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About domestic and family violence 

Domestic and family violence is a pattern of abusive behaviour. It is the use of violence and abuse by one person to gain and maintain power over another person with whom they are in a close personal or family relationship.

Domestic and family violence:

  • Occurs in many forms of relationships. This includes between partners or ex partners who have been married or in de facto relationships, between children and parents, in same sex relationships, towards older people, and between people sharing a home.
  • Can happen regardless of culture, race, background, income level, age group, social status, abilities, sexual preference or religion.
  • Is not an ordinary relationship problem or anger management issue. The abusive person is responsible for their actions. Physical or sexual assaults are a crime whether they happen in your home or on the street.
  • Can make you feel uncomfortable, scared and unsafe. It can be subtle or blatant; this includes stalking and harassing and making threats, insults and put-downs.
Domestic and family violence can include the following sorts of behaviour:

Psychological or emotional abuse:  can include a range of controlling behaviours such as control of finances, isolation from family and friends, continual humiliation, attempts to make you feel worthless or afraid, using intimidation and/or threats to hurt you, your children or your pets, or threats of suicide.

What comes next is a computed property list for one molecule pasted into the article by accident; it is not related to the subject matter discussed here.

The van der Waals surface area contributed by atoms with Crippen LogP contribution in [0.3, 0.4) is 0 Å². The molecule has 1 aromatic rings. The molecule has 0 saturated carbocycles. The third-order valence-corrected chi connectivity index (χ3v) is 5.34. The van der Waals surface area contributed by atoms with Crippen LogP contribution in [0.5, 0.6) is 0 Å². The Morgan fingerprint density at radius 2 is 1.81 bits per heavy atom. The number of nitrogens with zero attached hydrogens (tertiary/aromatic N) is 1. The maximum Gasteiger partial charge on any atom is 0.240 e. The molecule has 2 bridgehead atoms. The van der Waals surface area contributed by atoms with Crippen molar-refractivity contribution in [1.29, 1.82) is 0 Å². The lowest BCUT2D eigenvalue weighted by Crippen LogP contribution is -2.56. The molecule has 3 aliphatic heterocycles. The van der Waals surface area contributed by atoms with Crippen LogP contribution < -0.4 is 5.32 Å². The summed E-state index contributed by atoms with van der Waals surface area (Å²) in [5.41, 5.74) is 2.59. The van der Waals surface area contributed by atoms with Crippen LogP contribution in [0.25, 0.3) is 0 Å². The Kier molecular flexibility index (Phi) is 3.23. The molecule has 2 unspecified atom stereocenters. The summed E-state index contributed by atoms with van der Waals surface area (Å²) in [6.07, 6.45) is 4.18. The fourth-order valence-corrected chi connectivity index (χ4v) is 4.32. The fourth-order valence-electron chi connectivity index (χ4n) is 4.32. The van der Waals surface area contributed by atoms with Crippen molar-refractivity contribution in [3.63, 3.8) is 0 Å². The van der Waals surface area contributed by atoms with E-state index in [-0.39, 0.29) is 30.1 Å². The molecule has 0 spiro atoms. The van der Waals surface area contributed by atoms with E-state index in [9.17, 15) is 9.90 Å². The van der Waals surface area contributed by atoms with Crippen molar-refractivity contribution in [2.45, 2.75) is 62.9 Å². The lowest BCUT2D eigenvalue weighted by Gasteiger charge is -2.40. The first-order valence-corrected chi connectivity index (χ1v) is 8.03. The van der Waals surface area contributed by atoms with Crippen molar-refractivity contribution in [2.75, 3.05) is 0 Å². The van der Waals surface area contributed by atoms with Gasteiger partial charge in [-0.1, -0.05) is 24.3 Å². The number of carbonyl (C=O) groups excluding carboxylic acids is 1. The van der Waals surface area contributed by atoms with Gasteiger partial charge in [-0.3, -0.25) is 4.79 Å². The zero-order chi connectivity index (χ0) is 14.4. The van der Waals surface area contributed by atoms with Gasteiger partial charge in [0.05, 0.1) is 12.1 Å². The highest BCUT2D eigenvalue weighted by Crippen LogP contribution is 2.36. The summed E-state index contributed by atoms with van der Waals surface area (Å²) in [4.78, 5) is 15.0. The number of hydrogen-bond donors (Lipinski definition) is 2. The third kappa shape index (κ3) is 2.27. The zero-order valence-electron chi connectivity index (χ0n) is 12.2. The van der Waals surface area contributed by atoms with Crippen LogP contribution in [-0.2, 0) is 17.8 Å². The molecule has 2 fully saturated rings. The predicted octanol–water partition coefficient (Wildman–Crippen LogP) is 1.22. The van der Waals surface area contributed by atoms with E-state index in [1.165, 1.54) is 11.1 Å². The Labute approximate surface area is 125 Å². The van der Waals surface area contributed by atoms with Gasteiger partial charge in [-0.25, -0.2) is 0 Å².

Physical abuse: This is the use of violence to hurt, control or intimidate you. This may include hitting, punching, slapping, kicking, strangling or using weapons.

Sexual abuse: This is the use of sex as a way to hurt, control, or intimidate you. This may include sexual assault, forcing you to view pornography, or participate in other unwanted sexual acts.

Financial abuse: This includes restricting access to money, threatening to withdraw financial support or making you responsible for debts that are not your own. This can affect your ability to care for your family or leave an abusive relationship.

Social control: This includes isolating you from your family, friends and the community by restricting access to family or cultural events and activities like religious meetings or education.

Stalking: This is when a person follows or watches you, or visits places where they know you will be, to try and monitor your whereabouts and intimidate you.

Intimidation: This is abusive behaviour to make you fearful. It can be obvious or subtle. It includes threatening statements, looks or gestures, or other behaviour that makes you feel afraid.

Harassment: This is repeated and unwanted contact by the abusive person. It can include contact made directly, by phone, email or on social networking websites, or through another person.

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